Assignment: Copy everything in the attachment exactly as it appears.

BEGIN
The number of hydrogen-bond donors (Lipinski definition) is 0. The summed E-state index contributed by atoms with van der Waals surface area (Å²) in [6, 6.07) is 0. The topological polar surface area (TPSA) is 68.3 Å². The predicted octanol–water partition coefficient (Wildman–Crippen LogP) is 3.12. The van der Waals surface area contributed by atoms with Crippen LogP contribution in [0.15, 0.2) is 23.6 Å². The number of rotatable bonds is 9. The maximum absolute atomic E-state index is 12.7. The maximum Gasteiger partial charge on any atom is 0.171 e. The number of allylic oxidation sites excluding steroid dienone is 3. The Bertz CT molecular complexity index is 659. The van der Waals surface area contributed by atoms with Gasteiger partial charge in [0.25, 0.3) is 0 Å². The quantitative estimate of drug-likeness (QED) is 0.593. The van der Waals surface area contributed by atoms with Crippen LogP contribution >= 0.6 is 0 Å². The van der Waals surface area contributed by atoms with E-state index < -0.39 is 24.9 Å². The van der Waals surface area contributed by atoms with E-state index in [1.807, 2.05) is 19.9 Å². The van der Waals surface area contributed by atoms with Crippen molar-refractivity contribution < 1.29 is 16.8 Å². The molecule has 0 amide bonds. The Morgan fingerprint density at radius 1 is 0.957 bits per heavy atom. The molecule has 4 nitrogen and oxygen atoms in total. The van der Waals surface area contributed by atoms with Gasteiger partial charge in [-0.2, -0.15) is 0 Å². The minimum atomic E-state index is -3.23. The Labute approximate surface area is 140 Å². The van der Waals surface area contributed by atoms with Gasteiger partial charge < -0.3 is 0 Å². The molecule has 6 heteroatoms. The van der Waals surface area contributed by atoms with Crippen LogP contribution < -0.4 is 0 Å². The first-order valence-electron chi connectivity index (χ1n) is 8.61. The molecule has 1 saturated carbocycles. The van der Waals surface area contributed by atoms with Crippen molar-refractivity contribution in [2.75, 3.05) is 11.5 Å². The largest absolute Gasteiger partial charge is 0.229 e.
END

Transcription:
The number of hydrogen-bond donors (Lipinski definition) is 0. The summed E-state index contributed by atoms with van der Waals surface area (Å²) in [6, 6.07) is 0. The topological polar surface area (TPSA) is 68.3 Å². The predicted octanol–water partition coefficient (Wildman–Crippen LogP) is 3.12. The van der Waals surface area contributed by atoms with Crippen LogP contribution in [0.15, 0.2) is 23.6 Å². The number of rotatable bonds is 9. The maximum absolute atomic E-state index is 12.7. The maximum Gasteiger partial charge on any atom is 0.171 e. The number of allylic oxidation sites excluding steroid dienone is 3. The Bertz CT molecular complexity index is 659. The van der Waals surface area contributed by atoms with Gasteiger partial charge in [0.25, 0.3) is 0 Å². The quantitative estimate of drug-likeness (QED) is 0.593. The van der Waals surface area contributed by atoms with Crippen LogP contribution >= 0.6 is 0 Å². The van der Waals surface area contributed by atoms with E-state index < -0.39 is 24.9 Å². The van der Waals surface area contributed by atoms with E-state index in [1.807, 2.05) is 19.9 Å². The van der Waals surface area contributed by atoms with Crippen molar-refractivity contribution < 1.29 is 16.8 Å². The molecule has 0 amide bonds. The Morgan fingerprint density at radius 1 is 0.957 bits per heavy atom. The molecule has 4 nitrogen and oxygen atoms in total. The van der Waals surface area contributed by atoms with Gasteiger partial charge in [-0.2, -0.15) is 0 Å². The minimum atomic E-state index is -3.23. The Labute approximate surface area is 140 Å². The van der Waals surface area contributed by atoms with Gasteiger partial charge < -0.3 is 0 Å². The molecule has 6 heteroatoms. The van der Waals surface area contributed by atoms with Crippen LogP contribution < -0.4 is 0 Å². The first-order valence-electron chi connectivity index (χ1n) is 8.61. The molecule has 1 saturated carbocycles. The van der Waals surface area contributed by atoms with Crippen molar-refractivity contribution in [2.75, 3.05) is 11.5 Å². The largest absolute Gasteiger partial charge is 0.229 e.